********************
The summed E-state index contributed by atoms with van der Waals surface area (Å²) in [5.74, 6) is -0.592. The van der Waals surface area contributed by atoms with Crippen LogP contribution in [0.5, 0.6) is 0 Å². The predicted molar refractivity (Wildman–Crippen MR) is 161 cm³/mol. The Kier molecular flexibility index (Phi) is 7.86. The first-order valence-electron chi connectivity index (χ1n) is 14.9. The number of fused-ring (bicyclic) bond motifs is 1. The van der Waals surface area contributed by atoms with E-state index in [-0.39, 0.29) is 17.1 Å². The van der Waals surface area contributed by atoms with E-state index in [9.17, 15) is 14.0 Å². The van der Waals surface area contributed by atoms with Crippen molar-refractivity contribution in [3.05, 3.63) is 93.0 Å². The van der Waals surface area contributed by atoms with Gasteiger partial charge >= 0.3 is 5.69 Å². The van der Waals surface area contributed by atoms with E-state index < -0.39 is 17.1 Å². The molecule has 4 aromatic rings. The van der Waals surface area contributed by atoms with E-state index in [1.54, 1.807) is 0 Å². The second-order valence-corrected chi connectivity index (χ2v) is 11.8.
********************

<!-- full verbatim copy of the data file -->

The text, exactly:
The summed E-state index contributed by atoms with van der Waals surface area (Å²) in [5.74, 6) is -0.592. The van der Waals surface area contributed by atoms with Crippen LogP contribution in [0.5, 0.6) is 0 Å². The predicted molar refractivity (Wildman–Crippen MR) is 161 cm³/mol. The Kier molecular flexibility index (Phi) is 7.86. The first-order valence-electron chi connectivity index (χ1n) is 14.9. The number of fused-ring (bicyclic) bond motifs is 1. The van der Waals surface area contributed by atoms with E-state index in [-0.39, 0.29) is 17.1 Å². The van der Waals surface area contributed by atoms with E-state index in [9.17, 15) is 14.0 Å². The van der Waals surface area contributed by atoms with Crippen molar-refractivity contribution in [3.05, 3.63) is 93.0 Å². The van der Waals surface area contributed by atoms with Gasteiger partial charge >= 0.3 is 5.69 Å². The van der Waals surface area contributed by atoms with E-state index < -0.39 is 17.1 Å². The molecule has 4 aromatic rings. The van der Waals surface area contributed by atoms with E-state index in [1.54, 1.807) is 0 Å². The second-order valence-corrected chi connectivity index (χ2v) is 11.8.